Mirror Mirror (2012) – Directed by Tarsem Singh – Starring Lily Collins, Julia Roberts, Armie Hammer, Danny Woodburn, Martin Klebba, Sebastian Saraceno, Jordan Prentice, Mark Povinelli Joe Gnoffo, Ronald Lee Clark, Lisa Roberts Gillan, Nathan Lane, Mare Winningham, Michael Lerner, Sean Bean, and Frank Welker.
I love MIRROR MIRROR.
Tarsem Singh’s style-over-substance retelling of the Snow White fairy tale is beautiful to look at and whimsical to experience. Whatever it lacks in depth of characters and story it more than makes up for with a sumptuous visual feast. I’m tempted to say that MIRROR MIRROR is the best live-action cartoon since Speed Racer (and if you don’t love Speed Racer, go watch it again). I’m also tempted to say that it’s the best play ever filmed for the cinematic screen. Instead of trying to shoehorn it into another category, however, let me just say that MIRROR MIRROR is a fairy tale told less to educate or frighten as it is to entertain. The phenomenal, uplifting, ridiculously happy Bollywood-esque closing number, “I Believe in Love,” is the movie boiled down to its core desire – to get to a place where the characters can revel in the happy, and by extension, the audience can join in on the fun, too.
There is a love story here and there is a coming of age tale here, intertwined through Snow (Lily Collins) falling in love with Prince Alcott (Armie Hammer), a love that is formed largely because she thinks he looks good without a shirt on. For me, though, MIRROR MIRROR is less a love story or a coming of age tale as it is a love letter to happiness.
The King (Sean Bean) has a daughter, and his wife dies in childbirth. He eventually remarries Clementianna (Julia Roberts) who is wicked and obsessed with power. The King goes missing and she take control of his kingdom, keeping Snow locked away in the castle. The nearby town feels the biggest effect of the King’s alleged death, as the Queen’s love of money causes taxes to rise and instead of crown and citizen leaving in harmony, the new head wearing the crown sees the town as a resource to exploit. When Snow sneaks away on her eighteenth birthday to visit the town, she finds a poor, unhappy place. She remembers it as a place of song and dance, but she hasn’t been to town since her mother-in-law ascended to the throne and did not realize how bad things have become.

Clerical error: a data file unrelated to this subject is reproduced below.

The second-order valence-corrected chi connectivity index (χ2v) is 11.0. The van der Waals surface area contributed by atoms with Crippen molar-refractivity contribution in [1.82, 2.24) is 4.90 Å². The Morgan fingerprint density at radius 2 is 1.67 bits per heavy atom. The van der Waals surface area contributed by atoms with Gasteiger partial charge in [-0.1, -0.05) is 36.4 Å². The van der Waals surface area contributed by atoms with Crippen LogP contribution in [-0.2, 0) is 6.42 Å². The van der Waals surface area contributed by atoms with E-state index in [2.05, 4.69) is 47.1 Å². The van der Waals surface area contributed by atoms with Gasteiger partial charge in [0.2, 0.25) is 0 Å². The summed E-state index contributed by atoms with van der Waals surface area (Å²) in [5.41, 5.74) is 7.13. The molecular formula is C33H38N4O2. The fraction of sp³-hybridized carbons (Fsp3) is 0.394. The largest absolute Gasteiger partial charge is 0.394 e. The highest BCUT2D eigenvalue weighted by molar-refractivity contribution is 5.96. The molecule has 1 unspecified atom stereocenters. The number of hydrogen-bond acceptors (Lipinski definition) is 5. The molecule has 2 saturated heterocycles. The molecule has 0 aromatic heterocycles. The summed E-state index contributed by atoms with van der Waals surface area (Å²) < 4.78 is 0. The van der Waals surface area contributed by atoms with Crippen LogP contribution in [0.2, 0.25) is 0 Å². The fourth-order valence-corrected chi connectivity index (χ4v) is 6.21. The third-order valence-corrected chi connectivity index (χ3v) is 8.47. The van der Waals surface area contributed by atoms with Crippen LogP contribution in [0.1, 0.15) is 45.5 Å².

If I have a complaint with MIRROR MIRROR it’s that I would have liked to seen that music = happiness vibe played a little more strongly, so when we get to “I Believe in Love” it feels like the moment’s true climax instead of the best wedding party ever.
Clementianna is wary of Snow’s burgeoning beauty, and her Magic Mirror (Lisa Roberts Gillan) tells her that Snow’s beauty will soon pass hers. This is bad for the Queen because she’s vain. This is also bad for the Queen because she’s financially broke, and wants Prince Alcott to herself, so his cash can refill her coffers.
Also, because she thinks he looks hot without a shirt on.
Julia Roberts is fantastic as the Evil Queen, playing Clementianna with the right mix of playful wickedness. Insisting at the start of the film that this is her story, she casually and effortlessly orders her plans into action. She gives the duty of disposing of Snow to Brighton (Nathan Lane), her right and left hand Yes Man, a task that Brighton does not want to fulfill, but does because he is the kind of man that stays in his place by always acquiescing to his superior’s commands. Managing to gather up whatever ounce of courage he has, Brighton spares Snow when they get to the forest, ordering her to go away and never come back. To prove to Clementianna that he’s done the deed, he brings back a bag of cut meat from a butcher shop, knowing that his spinelessness is matched by the Queen’s disinclination to attend to matters beneath her own twisted happiness.
I can certainly understand someone’s frustration with watching all of these surface-oriented characters push themselves predictably around the board, but depth of character isn’t always a necessity to a good time. Watching pros like Roberts and Lane inject these predictable characters with a spark of life makes MIRROR a fantastic viewing experience. I don’t need anything more than Tarsem gives us to enjoy myself because the acting performances are so engaging and the sets and costumes are so eye-popping.